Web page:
Every magazine you read has two or more articles on
client/server computing. It's clearly the way to go. GUIs are great; PCs promote
productivity. There just have to be all sorts of packages out there that will revamp your
old applications and make them look all shiny and new. You'll be a hero and you might even
get a budget increase.
Well, wake up and grab Toto quick; Kansas is a long way off! You can't just leap into
client/server and save the world. In fact, the best thing about client/server is that it
gives you an opportunity to look at all of your application systems, and assess whether
they're really doing what they should.
"Of course they're doing what they should!" you scream. "If they didn't,
I'd know." Not so fast. Maybe your systems are not doing what they should.
They might not even be close. But how can you tell?
How many of the following common situations do you recognize? (My explanations for
bizarre scenarios, and some just cynical comments appear in italics.)
- The users don't ask for changes; they're completely satisfied. Perhaps they have
finally quit trying.
- The users never stop asking for changes; they're never satisfied. Are they just
trying to reduce the number of "work-arounds" it takes to do their jobs?
- The users ask for things that have been available for some time. Don't they ever read
the memos and manuals you distribute?
- When you send staff to help user departments, do they return shaking their heads, saying
"They don't understand how to use 'The System'."
- When the most productive/creative person in a user department goes on vacation, does
havoc occur because no one else understands how to do the job?
- Do the two most systems-knowledgeable people in a user department always take vacations
at different times by choice, rather than by policy? Do you know who they are? Remember,
the most knowledgeable people aren't usually the highest ranking.
- You overhear some folks from purchasing comment that the 3-ring binder and Post-it note
expenditures are rising at an alarming rate. Then you discover it's your users who are
ordering them. The binders store the manual "Personal Databases" needed to
keep the business running. The Post-it notes are often used to attach notes to paper
forms. These forms are filed away and frequently referenced - another type of manual
- How frequently does your organization see errors such as duplicate purchase order or
credit memo numbers? This happens because some system doesn't assign these numbers or
even track them! People have to do it manually, and then keep track of the numbers (in
those 3-ring binders)!
- You wander into a user department to talk about a report change that you're planning,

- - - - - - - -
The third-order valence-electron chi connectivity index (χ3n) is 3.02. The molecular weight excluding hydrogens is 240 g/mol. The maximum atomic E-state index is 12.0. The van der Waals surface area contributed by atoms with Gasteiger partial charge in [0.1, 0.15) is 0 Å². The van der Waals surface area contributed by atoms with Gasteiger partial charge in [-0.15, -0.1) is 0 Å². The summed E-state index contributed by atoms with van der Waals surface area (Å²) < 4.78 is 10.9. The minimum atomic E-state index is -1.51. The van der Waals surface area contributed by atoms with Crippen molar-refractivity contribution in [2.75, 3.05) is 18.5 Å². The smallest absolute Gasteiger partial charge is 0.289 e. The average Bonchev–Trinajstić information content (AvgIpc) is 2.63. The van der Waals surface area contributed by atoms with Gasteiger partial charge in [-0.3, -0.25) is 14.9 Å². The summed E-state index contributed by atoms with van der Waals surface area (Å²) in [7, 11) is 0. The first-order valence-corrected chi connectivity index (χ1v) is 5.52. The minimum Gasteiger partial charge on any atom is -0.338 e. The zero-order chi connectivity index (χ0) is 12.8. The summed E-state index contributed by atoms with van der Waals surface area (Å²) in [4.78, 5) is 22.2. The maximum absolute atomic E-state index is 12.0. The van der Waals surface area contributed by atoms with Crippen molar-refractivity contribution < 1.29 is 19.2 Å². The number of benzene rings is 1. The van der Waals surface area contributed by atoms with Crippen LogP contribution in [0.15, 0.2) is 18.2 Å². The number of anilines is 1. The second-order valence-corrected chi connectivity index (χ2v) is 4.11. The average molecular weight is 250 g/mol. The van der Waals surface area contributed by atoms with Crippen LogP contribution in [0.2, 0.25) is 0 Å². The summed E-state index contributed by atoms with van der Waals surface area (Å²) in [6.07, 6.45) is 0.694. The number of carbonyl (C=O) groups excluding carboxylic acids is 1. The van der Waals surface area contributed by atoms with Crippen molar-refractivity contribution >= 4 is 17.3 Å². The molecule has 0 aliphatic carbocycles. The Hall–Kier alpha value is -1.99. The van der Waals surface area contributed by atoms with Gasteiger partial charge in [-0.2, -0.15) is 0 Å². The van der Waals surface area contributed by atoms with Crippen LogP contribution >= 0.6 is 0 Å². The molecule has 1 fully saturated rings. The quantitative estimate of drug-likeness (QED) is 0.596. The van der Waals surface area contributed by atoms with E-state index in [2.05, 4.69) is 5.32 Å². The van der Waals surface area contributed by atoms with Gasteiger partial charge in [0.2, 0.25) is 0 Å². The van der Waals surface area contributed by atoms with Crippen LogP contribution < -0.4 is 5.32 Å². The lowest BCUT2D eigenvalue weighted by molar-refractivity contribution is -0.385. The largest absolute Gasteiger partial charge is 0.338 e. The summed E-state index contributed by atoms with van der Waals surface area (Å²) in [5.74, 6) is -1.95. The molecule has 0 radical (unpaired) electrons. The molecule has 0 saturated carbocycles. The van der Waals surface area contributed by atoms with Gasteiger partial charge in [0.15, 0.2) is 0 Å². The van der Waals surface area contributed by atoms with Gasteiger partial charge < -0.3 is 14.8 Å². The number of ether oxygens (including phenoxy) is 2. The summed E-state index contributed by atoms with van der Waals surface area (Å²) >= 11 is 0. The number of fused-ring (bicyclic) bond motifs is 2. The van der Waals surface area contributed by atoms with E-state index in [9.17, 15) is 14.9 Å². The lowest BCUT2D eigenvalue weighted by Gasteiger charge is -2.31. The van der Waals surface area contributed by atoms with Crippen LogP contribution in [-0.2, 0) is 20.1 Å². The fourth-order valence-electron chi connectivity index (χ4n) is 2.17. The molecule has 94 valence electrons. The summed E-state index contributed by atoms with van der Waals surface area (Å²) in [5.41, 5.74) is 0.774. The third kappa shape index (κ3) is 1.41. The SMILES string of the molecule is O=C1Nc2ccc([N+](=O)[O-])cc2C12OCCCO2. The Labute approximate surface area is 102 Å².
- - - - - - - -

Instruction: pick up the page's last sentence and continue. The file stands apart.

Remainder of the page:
and discover that they have bought PCs or software and didn't ask for your help. Did
they think that you wouldn't help them?
- Has the MIS staff ever "helped" a user save time by automating some manual
process exactly as it was being done? Might you have automated something that shouldn't be
done in the first place? This is how old work-arounds get institutionalized in
- Is the user response to the announcement of a new version of the system an anxious
"What have you changed?" Even worse, perhaps, a bored "Oh, really?" Is
there a look of fear? They're probably starting to think about what new work-arounds
they'll have to come up with!
- If you have a meeting with users, who does the talking? Apart from low mutters about
"outsourcing," do they say anything? Do your words bounce around the room and
land on the floor with a dull thud? Is the meeting time spent selling your ideas to
them so you can pretend that it's what they wanted all along? Do you assume their silence
- Have your users ever asked you for anything that you just agreed to w ith a
"yes" and not a "yes, but ...?" Be honest. Many business people
think of the MIS staff as "the yes-but guys."
- If you run some sort of help desk or similar support function, are the support
technicians getting questions about software or PCs and other equipment that they (and
you) don't know anything about? Are your users having more positive experiences with
technology on their home PCs on weekends than they are in their offices every day? Try
changing one of your favorite reports by adding a column of numbers that doesn't add up.
Does anybody call to let you know? Does anybody care? Or do they just accept it as another
MIS effort unconnected with reality?
- Is there a huge gap between what people know that the company did and what the systems
report? Does anyone really trust the system? Be honest! For example, in production
scheduling, do they believe forecasts, inventory levels and order history, or do they
simply produce to match last year's sales?
- Do your systems record data rather than track or analyze it? Have you ever seen
ripped-up copies of MIS reports in executive trash cans? They appear next to the empty
bottles of Mylanta that support executive "gut-feelings."
- A business consultant has appeared in a one of your user's departments, and is making
recommendations about information systems. You didn't even know the consultant was coming!
- Do your user departments play games with their budgets to get the job done on their own
- buying PCs, software, services, etc?
- Is your annual budget allocated with little or no participation from you? Are your
requests for budget increases refused, often with a shake of the head and a comment about
money disappearing into the MIS black hole? Did you ever try asking your user
departments to share their budgets with you to finance MIS projects? If they say
"no," you'll at least know what they really think of you.
- When people leave the company, do they talk about what is wrong with the way things get
done? Try asking the Human Resources (HR) department to help evaluate how much the
level of frustration with systems processes contributes to low morale, or even employee
turnover. HR might even be willing to add this to the exit interview process.
- Does the company employment agency always seem to send a new temporary employee, usually
younger and "less trainable" than the l ast? Do they never voluntarily return
because the environment is so stressful?
- Do your customers or your sales staff complain that it's difficult to do business with
your company? Do your orders go out on time with no surprises? Are invoices sent to the
right address and person? Are they accurate and understandable? Ask your sales staff
what they think - then, ask your credit department.
- Your company announces a major decision -- an acquisition, merger or sale -- and you
didn't know a thing about it. You investigate where reports have to go to now. Maybe
you should really be investigating why executive management thinks that MIS shouldn't be
part of the strategic planning process.
- Your company announces a major reorganization. MIS continues to report in to the CFO,
though indirectly. It's clear that MIS remains outside any strategic planning process. Did